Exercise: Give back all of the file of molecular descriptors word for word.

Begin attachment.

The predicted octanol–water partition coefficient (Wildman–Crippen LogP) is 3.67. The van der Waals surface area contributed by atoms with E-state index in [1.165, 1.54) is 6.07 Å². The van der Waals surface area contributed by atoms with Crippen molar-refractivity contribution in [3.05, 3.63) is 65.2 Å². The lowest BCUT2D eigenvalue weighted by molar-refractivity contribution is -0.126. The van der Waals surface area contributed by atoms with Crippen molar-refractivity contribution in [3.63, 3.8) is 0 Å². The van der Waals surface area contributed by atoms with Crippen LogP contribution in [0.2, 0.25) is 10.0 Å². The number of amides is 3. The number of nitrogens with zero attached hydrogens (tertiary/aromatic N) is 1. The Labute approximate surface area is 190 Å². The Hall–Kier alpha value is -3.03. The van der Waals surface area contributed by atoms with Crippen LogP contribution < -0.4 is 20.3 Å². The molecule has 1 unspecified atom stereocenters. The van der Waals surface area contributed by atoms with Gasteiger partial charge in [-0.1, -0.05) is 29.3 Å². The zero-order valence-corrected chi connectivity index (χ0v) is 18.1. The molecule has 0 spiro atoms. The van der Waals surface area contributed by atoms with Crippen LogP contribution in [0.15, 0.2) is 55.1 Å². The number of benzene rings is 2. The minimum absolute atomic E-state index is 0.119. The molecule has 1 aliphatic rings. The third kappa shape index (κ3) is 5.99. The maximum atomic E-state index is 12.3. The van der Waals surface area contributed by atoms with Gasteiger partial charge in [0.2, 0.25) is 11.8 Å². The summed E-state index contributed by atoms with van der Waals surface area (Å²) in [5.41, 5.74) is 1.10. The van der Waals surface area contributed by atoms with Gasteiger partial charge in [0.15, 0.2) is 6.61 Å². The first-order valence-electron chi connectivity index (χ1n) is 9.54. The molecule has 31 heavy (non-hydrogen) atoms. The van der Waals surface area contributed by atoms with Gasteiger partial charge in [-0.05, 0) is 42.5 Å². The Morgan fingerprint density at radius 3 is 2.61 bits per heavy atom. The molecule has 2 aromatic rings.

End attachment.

The predicted octanol–water partition coefficient (Wildman–Crippen LogP) is 3.67. The van der Waals surface area contributed by atoms with E-state index in [1.165, 1.54) is 6.07 Å². The van der Waals surface area contributed by atoms with Crippen molar-refractivity contribution in [3.05, 3.63) is 65.2 Å². The lowest BCUT2D eigenvalue weighted by molar-refractivity contribution is -0.126. The van der Waals surface area contributed by atoms with Crippen molar-refractivity contribution in [3.63, 3.8) is 0 Å². The van der Waals surface area contributed by atoms with Crippen LogP contribution in [0.2, 0.25) is 10.0 Å². The number of amides is 3. The number of nitrogens with zero attached hydrogens (tertiary/aromatic N) is 1. The Labute approximate surface area is 190 Å². The Hall–Kier alpha value is -3.03. The van der Waals surface area contributed by atoms with Crippen LogP contribution < -0.4 is 20.3 Å². The molecule has 1 unspecified atom stereocenters. The van der Waals surface area contributed by atoms with Gasteiger partial charge in [-0.1, -0.05) is 29.3 Å². The zero-order valence-corrected chi connectivity index (χ0v) is 18.1. The molecule has 0 spiro atoms. The van der Waals surface area contributed by atoms with Crippen LogP contribution in [0.15, 0.2) is 55.1 Å². The number of benzene rings is 2. The minimum absolute atomic E-state index is 0.119. The molecule has 1 aliphatic rings. The third kappa shape index (κ3) is 5.99. The maximum atomic E-state index is 12.3. The van der Waals surface area contributed by atoms with Gasteiger partial charge in [0.2, 0.25) is 11.8 Å². The summed E-state index contributed by atoms with van der Waals surface area (Å²) in [5.41, 5.74) is 1.10. The van der Waals surface area contributed by atoms with Gasteiger partial charge in [0.15, 0.2) is 6.61 Å². The first-order valence-electron chi connectivity index (χ1n) is 9.54. The molecule has 31 heavy (non-hydrogen) atoms. The van der Waals surface area contributed by atoms with Gasteiger partial charge in [-0.05, 0) is 42.5 Å². The Morgan fingerprint density at radius 3 is 2.61 bits per heavy atom. The molecule has 2 aromatic rings.